Syariah law will be fully implemented in Brunei this month when its criminal code comes into force.
The law, known as the Syariah Penal Code Order 2013, complements existing Islamic laws governing property, marriages and divorces, and inheritance that have been in force for generations in this Malay sultanate of 417,000 people.
The Brunei population comprises 67 per cent Muslims, 13 per cent Buddhists, 10 per cent Christians and 10 per cent with indigenous beliefs.
Gazetted last October, the new law has generated immense interest at home and abroad as it covers syariah offences such as adultery, sodomy, apostasy, consuming intoxicants, theft and robbery that carry severe punishment such as stoning to death, whipping and amputation.
These are called hudud or the class of punishments that have been prescribed by the Quran.
While the syariah criminal law is generally applied to Muslims, there are provisions that will apply to non-Muslims as well.
For example, a married non-Muslim will be prosecuted if he or she commits adultery with a married Muslim partner. Both face death by stoning.
A non-Muslim who commits khalwat (close proximity) or co-habits with a Muslim partner will also face prosecution for abetting a syariah crime.
Non-Muslims are banned from propagating religions other than Islam to Muslims or persons of no religion, persuading a Muslim to renounce his religion and using the word Allah for God and 18 other Islamic terms in reference to other religions.
While Bruneians traditionally do not question royal decrees, some voices of dissent have surfaced on social media, prompting a sharp rebuke from Sultan Hassanal Bolkiah himself. In his address on Brunei’s national day on February 23, the sultan asked local critics to stop the insults, warning that such behaviour is an offence under the syariah code.
Human rights groups outside the country have also been vocal, with the International Commission of Jurists saying the code was a step back for Brunei and violated human rights. To the foreign critics, the ruler said “people outside of Brunei should respect us in the same way that we respect them”.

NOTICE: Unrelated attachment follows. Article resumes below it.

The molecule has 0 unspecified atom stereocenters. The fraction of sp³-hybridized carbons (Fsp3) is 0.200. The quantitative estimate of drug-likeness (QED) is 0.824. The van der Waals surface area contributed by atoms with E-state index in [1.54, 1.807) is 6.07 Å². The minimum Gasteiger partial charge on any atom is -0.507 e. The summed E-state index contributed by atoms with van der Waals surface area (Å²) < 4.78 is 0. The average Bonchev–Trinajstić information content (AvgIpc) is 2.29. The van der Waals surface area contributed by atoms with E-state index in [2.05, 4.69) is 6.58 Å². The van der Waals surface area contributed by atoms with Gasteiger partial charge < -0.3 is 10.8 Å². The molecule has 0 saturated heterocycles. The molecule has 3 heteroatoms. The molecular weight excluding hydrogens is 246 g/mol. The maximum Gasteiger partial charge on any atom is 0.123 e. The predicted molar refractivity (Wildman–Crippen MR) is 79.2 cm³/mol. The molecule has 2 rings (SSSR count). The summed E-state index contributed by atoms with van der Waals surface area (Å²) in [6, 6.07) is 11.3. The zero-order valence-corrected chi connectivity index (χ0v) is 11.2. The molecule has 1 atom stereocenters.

There have been some voices of support in the media. One letter writer to The Brunei Times described it as a “bold move”, expressing hope that it will “address the many ills/crimes present in society, and at the same time seek to give justice to victims”.
Alluding to the changes, one female barrister told a British newspaper that many Bruneians studied abroad, especially in Britain, and brought back to Brunei their life experiences there. “We are seeing more cases of unmarried pregnant women, of adultery, drinking and drugs. Even the divorce rate is rising,” she added without quoting any statistics.
What exactly could be the motivations of the sultan in introducing the syariah penal code?
One explanation is that the 67-year-old monarch who has ruled since 1967 is sticking to the state ideology of Melayu Islam Beraja or Malay Islamic Monarchy. In this system, the primary source of political legitimacy is Islam.
With Malay culture deeply rooted in Bruneian society, say some observers, it is only natural that the sultan chose the syariah penal code as the basis to maintain law and order in the country.
Syariah is also seen as a “firewall” to protect the rakyat (people) from pernicious Western influences. It is also justified as a tool to combat crime, a concern that the sultan recently raised in response to reports of robberies and thefts in the country.
During Brunei’s national day, the ruler remarked: “We should not only record crimes, but (also) we need to take firm action so those criminals can be arrested and brought to court.”
Yet another explanation looks to changes in the sultan himself as the ageing monarch becomes more conservative and religious, and wishes to leave an enduring legacy.
While the task of bringing the law into force is now settled, attention will now be focused on how it is carried out, what the effects and consequences are, whether it leads to a better society, and whether it improves the level of justice.